NYSACAC Newsletter Winter, 2017

Updates from the NYSACAC Annual Conference Rob Piurowski, NYSACAC President-Elect In less than 125 days, NYSACAC Members, Colleagues and Partners will start to arrive at the beautiful campus of SUNY Geneseo for the start of our 39th NYSACAC Annual Conference! Team Geneseo and the Conference Steering Committee have been working hard to put together a truly comprehensive, collaborative and enjoyable professional development opportunity. Highlights Include: - The 20th Coming Together Conference: With a theme of “20 Years of Education, Advocacy and Standing with Our Students”, the Coming Together Conference focuses on engaging dialogue to addresses how to best support college access and success among our most vulnerable students.

The format for this year’s conference will return to facilitated presentations through proposals submitted by conference attendees. In addition, we are proud to announce our Keynote Speaker, Angel Perez, Vice President of Enrollment Management and Student Success at Trinity University and also will recognize those that have contributed to the continuous success of this amazing program. - Conference Keynote: Dr. Michael Oberg; a SUNY Distinguished Professor of History at SUNY Geneseo, who is an internationally renowned scholar in Native American studies. Dr. Oberg has published seven books, most recently a work titled Peacemakers. In addition, Dr. Oberg is a master ethnohistorian, who mines the scarce historical record

for Native American voices, breaking new ground in much of his published work; - Over 50 Educational Session Presentations - FUN-draisers: Options including a Paint and Sip Experience, Bocce Tournament, tours of Letchworth State Park and the National War Plane Museum; - Conference Socials: Include a Wednesday “Knight’s” Tailgate Celebration and More! Conference registration is live and I encourage you to visit our conference website at www.geneseo.edu/ nysacac frequently for updates. See you in June and Go NYSACAC!

Mentor a Conference Newcomer Calling all NYSACAC Annual Conference fans and experts! You’ve been to the conference and valued your experience; now share your enthusiasm and expertise with a NYSACAC Conference Newcomer. Newcomers might be new to the profession, to the field, to the organization or just to the conference. Newcomers reflect the diverse demographics of our college applicants: young in appearance or young at heart; new to a career or a seasoned professional. Make sure to say YES to serving as a mentor on your conference registration form. Even if you cannot make it to this year’s conference, you can still sign up to become a Pre-Conference Mentor. Consider emailing Newcomer Committee Co-chairs Sara Robinson or Luis Barcelo to express your interest in learning more at smeskill@buffalo.edu or lbarcelo@pelhamschools.org. 3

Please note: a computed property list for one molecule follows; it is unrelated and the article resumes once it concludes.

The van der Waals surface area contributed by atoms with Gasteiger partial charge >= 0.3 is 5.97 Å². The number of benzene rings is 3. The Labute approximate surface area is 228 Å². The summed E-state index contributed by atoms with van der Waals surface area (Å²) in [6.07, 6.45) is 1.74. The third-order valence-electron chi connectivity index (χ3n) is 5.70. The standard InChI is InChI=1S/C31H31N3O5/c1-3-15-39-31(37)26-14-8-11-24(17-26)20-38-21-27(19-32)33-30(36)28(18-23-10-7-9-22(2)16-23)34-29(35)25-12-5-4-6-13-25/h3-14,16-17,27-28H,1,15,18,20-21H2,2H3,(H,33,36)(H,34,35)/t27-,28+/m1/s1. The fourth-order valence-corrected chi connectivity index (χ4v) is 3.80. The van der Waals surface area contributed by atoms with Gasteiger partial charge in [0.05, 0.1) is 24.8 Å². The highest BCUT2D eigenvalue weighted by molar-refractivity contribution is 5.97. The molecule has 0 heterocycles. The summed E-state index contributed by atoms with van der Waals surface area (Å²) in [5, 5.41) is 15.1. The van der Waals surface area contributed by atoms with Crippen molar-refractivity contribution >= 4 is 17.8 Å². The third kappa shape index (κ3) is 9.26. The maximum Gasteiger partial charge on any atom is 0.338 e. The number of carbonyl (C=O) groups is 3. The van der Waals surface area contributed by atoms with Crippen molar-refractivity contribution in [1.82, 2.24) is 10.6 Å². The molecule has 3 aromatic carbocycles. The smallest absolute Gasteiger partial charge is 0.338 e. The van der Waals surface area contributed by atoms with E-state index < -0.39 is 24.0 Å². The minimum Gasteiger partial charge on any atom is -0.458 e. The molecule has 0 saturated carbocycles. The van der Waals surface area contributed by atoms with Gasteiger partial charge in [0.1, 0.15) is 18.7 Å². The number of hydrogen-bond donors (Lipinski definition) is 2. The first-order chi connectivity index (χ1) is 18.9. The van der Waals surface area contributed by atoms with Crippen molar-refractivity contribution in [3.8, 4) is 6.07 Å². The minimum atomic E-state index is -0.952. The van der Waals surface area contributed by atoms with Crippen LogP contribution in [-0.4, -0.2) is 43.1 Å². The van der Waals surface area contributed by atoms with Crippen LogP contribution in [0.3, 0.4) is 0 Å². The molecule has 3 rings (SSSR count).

NYSACAC Newsletter Winter, 2017

Down to Business & Tested Tips ESSAY CORNER: The Personal Statement: A Mini-Memoir Approach By Allison Somers, NYU College Advising Corps Writing the personal statement is often the most dreaded component of the college application process. As a former creative writing student and current college counselor, I look forward to showing my students that each of them has a unique voice and a compelling story to share.

Common Application prompts, I ask to try out for the Kids Jeopardy game my students one simple question: show. I think the essay was successful What is your happiest memory? because it highlighted a special day I view the personal statement as a without losing focus, and also shed mini-memoir. It is the space to hone in light on my love of trivia and learning.

on one moment in a young person’s life that has made a lasting impression. By focusing on just one moment, the Having worked in a high school for student is freed from the anxiety of two years, I have noticed a common describing every accomplishment pitfall in the writing process. Many and set-back they have endured. students feel that they must convey I often share with my students the their entire life’s experiences in 500 topic of my own personal statement. words. This produces great anxiety, My essay followed my happiest but is also an impossible task. My memory at the time, which is still one approach to teaching the personal of my most cherished moments as a statement is a bit unique. Rather young adult. My personal statement than relying on the four or five focused on the day my father took me